Torturing on behalf of the United States appears to be a career move that results in a comfortable lifestyle after moving on from government service. Jose Rodriguez, who both ordered up torture and then personally destroyed video evidence of it, now profits from those events through book sales. James Mitchell, who was integral to the design of the torture program, now lives quietly in Land O’Lakes, Florida and until very recently didn’t even have to bother talking with reporters, let alone crime investigators. Of course, if you choose to expose US torture, it’s prison for you, as John Kiriakou has demonstrated.

But the disgusting free status of Rogdriguez and Mitchell pales in comparison to the level of depravity in the known history of personal involvement in torture for Haji Gulalai and how it was revealed yesterday that Gulalai is now living a quiet, comfortable life just outside Los Angeles. [Just as a bit of life advice, never piss off Julie Tate, as her work in finding Gulalai is perhaps the best bit of investigative journalism in the US in decades.]

Even very early in the US misadventures in Afghanistan, Gulalai was a favorite for the US and its press. Here is a bit from CNN in December of 2001:

Despite intelligence reports indicating the location of Mullah Mohammed Omar, a senior Afghan official said going after the Taliban leader is not a priority.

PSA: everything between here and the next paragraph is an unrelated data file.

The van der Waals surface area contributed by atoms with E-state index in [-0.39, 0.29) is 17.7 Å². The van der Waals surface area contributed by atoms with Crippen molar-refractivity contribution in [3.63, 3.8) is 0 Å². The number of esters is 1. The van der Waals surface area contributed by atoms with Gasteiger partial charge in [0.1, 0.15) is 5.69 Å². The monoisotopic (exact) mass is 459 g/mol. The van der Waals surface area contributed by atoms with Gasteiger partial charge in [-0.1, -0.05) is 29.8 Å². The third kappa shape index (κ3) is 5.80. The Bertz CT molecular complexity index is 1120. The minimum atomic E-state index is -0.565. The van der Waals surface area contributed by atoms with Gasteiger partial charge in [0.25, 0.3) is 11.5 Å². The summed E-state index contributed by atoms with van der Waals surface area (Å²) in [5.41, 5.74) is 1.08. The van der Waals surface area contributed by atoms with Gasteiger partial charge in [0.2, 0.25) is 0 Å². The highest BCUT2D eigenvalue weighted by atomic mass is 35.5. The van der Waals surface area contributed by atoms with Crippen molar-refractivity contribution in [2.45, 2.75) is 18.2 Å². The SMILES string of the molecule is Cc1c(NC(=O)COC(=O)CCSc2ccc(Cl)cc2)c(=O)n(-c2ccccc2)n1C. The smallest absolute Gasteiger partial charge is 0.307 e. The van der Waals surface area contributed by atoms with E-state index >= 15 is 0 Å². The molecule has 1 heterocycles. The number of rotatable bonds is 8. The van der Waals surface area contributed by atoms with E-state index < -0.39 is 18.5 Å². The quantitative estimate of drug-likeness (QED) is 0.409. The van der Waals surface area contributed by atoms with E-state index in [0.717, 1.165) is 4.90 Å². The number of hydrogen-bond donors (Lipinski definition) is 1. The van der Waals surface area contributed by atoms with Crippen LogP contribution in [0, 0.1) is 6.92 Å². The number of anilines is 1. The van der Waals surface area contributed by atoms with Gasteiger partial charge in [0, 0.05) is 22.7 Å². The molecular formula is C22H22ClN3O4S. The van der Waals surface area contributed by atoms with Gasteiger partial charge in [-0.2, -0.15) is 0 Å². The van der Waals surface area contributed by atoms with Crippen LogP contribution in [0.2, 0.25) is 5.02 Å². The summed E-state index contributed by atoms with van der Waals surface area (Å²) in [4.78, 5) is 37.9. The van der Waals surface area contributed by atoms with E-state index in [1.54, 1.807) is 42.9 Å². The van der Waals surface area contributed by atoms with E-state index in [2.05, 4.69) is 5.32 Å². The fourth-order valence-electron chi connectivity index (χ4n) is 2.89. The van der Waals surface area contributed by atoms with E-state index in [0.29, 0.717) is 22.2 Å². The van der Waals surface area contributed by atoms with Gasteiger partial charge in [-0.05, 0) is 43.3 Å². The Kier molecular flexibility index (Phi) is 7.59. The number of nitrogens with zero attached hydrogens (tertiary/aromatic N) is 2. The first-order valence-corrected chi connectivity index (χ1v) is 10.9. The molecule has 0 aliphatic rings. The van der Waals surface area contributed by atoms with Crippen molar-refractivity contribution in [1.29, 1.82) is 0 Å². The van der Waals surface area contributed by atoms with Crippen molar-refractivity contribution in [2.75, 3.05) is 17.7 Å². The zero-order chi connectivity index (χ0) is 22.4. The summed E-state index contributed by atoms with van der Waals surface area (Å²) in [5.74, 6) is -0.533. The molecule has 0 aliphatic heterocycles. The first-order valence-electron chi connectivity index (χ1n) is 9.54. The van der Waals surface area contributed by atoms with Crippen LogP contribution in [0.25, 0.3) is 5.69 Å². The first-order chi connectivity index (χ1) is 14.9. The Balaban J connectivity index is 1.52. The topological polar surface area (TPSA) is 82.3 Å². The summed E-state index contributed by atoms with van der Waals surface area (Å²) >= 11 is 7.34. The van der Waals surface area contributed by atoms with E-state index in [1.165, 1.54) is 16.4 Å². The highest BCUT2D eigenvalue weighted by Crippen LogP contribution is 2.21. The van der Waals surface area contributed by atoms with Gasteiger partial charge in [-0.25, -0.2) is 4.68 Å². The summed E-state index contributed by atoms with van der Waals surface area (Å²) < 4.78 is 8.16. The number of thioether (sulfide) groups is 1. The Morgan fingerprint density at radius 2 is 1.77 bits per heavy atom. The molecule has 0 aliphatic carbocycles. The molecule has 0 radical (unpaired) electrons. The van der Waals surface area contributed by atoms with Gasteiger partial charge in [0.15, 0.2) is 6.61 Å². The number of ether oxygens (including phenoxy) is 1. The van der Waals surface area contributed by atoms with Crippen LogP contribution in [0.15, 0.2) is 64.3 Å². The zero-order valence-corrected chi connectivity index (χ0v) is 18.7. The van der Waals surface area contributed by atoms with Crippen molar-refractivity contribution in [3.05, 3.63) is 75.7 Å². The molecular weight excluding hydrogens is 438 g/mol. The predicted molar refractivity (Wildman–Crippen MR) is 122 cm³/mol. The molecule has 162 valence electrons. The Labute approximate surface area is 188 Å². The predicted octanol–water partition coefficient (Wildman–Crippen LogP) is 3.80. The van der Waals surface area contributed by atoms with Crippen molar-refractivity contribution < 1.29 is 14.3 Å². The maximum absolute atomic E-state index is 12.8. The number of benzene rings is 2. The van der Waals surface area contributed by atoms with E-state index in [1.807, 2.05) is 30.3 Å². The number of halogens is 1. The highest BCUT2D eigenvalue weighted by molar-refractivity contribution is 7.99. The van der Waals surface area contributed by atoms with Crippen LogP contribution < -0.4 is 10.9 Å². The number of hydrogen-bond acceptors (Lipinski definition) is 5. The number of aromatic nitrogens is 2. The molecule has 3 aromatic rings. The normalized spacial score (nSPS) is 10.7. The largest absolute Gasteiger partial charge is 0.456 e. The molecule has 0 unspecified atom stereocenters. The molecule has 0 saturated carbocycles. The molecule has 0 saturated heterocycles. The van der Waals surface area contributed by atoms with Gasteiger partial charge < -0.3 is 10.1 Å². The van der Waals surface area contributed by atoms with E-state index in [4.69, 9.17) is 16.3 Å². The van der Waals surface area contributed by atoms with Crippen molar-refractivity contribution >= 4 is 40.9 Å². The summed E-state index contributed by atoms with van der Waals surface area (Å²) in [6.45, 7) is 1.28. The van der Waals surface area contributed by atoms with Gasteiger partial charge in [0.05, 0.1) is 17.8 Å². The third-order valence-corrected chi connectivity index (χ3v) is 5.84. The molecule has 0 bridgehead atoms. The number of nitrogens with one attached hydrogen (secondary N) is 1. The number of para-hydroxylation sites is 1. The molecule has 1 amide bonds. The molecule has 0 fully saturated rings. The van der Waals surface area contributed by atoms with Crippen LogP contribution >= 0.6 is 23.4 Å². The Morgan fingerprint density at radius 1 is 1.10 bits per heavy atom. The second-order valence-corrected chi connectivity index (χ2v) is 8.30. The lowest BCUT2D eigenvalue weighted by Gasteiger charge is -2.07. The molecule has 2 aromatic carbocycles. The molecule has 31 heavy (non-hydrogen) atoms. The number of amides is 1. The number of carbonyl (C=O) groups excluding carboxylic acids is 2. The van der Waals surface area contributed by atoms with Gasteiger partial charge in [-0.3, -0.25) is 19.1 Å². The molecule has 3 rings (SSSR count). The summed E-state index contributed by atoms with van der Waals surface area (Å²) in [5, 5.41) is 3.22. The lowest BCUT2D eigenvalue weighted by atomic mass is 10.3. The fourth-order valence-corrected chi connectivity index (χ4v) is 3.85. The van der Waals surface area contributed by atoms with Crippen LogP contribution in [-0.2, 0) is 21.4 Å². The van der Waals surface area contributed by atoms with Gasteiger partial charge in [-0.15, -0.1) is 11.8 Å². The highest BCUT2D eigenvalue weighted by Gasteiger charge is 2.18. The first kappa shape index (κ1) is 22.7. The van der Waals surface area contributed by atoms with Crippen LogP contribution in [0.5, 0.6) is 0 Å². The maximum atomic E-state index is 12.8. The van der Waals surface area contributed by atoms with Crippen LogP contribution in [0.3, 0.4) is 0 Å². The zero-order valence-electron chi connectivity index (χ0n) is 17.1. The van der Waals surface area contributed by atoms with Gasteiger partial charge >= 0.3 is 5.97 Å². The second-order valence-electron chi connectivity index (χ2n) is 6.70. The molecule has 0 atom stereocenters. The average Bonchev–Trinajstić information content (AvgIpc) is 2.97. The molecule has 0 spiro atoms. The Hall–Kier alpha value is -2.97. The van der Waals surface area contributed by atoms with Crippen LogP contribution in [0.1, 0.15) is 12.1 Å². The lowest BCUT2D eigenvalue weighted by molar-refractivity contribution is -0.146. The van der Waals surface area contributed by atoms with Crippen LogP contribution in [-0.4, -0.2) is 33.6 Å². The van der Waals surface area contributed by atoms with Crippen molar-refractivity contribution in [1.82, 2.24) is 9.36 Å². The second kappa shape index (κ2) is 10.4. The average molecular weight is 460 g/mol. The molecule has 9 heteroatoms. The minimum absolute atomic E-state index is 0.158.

Haji Gulalai, Kandahar’s intelligence chief, said information suggests that Omar is in Helmand province, west of Kandahar, in a district called Baghran.

He says the priority of officials in the Kandahar region is to rebuild the country and the city of Kandahar first, not chasing after Omar.

Gulalai played a special role in development of the Afghan government, eventually becoming, as described in the Post article, Afghanistan’s “torturer in chief”:

Since its inception, the NDS [National Directorate of Security] has depended on the CIA to such an extent that it is almost a subsidiary — funded, trained and equipped by its American counterpart. The two agencies have shared intelligence, collaborated on operations and traded custody of prisoners.

Gulalai was considered a particularly effective but corrosive figure in this partnership. He was a fierce adversary of the Taliban, officials said, as well as a symbol of the tactics embraced by the NDS.

“He was the torturer in chief,” said a senior Western diplomat, who recalled meeting with a prisoner at an NDS facility in Kabul to investigate how he had been treated when Gulalai entered unannounced. The detainee became agitated and bowed his head in submission. “He was terrified, which made sense,” the diplomat said. Gulalai was “a big wheel in a machine that ground up a lot of people.”

In setting up the torture program for Afghanistan, Gulalai was paid directly by the CIA:

“It was chaos; you had to start from scratch,” said a former senior U.S. intelligence official involved in the effort. The agency equipped the NDS with a fleet of vehicles brought up through Pakistan, delivered office supplies to a Kabul building that the Taliban had trashed and provided a stream of cash to cover payroll. “Money would come in on aircraft, we’d put it through a counting machine and distribute it in duffel bags,” said the former U.S. official, who spoke on the condition of anonymity to discuss the CIA’s role.

Gulalai distinguished himself particularly for his torture in Kandahar: Read more

Was Kabul Hospital Shooting Triggered by Proselytizing?